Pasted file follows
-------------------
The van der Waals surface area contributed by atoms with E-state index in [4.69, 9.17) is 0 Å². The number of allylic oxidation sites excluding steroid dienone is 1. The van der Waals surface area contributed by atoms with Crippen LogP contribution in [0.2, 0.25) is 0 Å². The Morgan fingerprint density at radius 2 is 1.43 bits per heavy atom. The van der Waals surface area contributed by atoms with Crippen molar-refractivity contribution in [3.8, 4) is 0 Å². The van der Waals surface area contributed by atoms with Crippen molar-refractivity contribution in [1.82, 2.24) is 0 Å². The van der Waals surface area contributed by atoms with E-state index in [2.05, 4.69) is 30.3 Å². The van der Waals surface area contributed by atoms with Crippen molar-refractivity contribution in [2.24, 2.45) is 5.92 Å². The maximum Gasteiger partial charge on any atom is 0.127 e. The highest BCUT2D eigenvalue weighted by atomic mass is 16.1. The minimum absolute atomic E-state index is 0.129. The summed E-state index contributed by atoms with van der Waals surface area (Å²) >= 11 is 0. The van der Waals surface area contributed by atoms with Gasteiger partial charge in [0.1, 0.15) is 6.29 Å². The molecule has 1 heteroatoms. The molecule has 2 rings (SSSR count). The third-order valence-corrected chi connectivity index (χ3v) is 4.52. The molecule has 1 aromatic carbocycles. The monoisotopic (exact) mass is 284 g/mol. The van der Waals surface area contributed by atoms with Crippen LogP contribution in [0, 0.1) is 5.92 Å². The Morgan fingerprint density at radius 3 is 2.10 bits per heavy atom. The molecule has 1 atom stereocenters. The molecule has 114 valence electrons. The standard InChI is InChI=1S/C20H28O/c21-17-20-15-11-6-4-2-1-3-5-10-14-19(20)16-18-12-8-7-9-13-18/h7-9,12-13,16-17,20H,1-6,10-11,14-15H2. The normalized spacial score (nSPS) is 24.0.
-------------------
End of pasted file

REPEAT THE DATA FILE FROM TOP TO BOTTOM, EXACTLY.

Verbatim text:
The van der Waals surface area contributed by atoms with E-state index in [4.69, 9.17) is 0 Å². The number of allylic oxidation sites excluding steroid dienone is 1. The van der Waals surface area contributed by atoms with Crippen LogP contribution in [0.2, 0.25) is 0 Å². The Morgan fingerprint density at radius 2 is 1.43 bits per heavy atom. The van der Waals surface area contributed by atoms with Crippen molar-refractivity contribution in [3.8, 4) is 0 Å². The van der Waals surface area contributed by atoms with Crippen molar-refractivity contribution in [1.82, 2.24) is 0 Å². The van der Waals surface area contributed by atoms with E-state index in [2.05, 4.69) is 30.3 Å². The van der Waals surface area contributed by atoms with Crippen molar-refractivity contribution in [2.24, 2.45) is 5.92 Å². The maximum Gasteiger partial charge on any atom is 0.127 e. The highest BCUT2D eigenvalue weighted by atomic mass is 16.1. The minimum absolute atomic E-state index is 0.129. The summed E-state index contributed by atoms with van der Waals surface area (Å²) >= 11 is 0. The van der Waals surface area contributed by atoms with Gasteiger partial charge in [0.1, 0.15) is 6.29 Å². The molecule has 1 heteroatoms. The molecule has 2 rings (SSSR count). The third-order valence-corrected chi connectivity index (χ3v) is 4.52. The molecule has 1 aromatic carbocycles. The monoisotopic (exact) mass is 284 g/mol. The van der Waals surface area contributed by atoms with Crippen LogP contribution in [0, 0.1) is 5.92 Å². The Morgan fingerprint density at radius 3 is 2.10 bits per heavy atom. The molecule has 1 atom stereocenters. The molecule has 114 valence electrons. The standard InChI is InChI=1S/C20H28O/c21-17-20-15-11-6-4-2-1-3-5-10-14-19(20)16-18-12-8-7-9-13-18/h7-9,12-13,16-17,20H,1-6,10-11,14-15H2. The normalized spacial score (nSPS) is 24.0.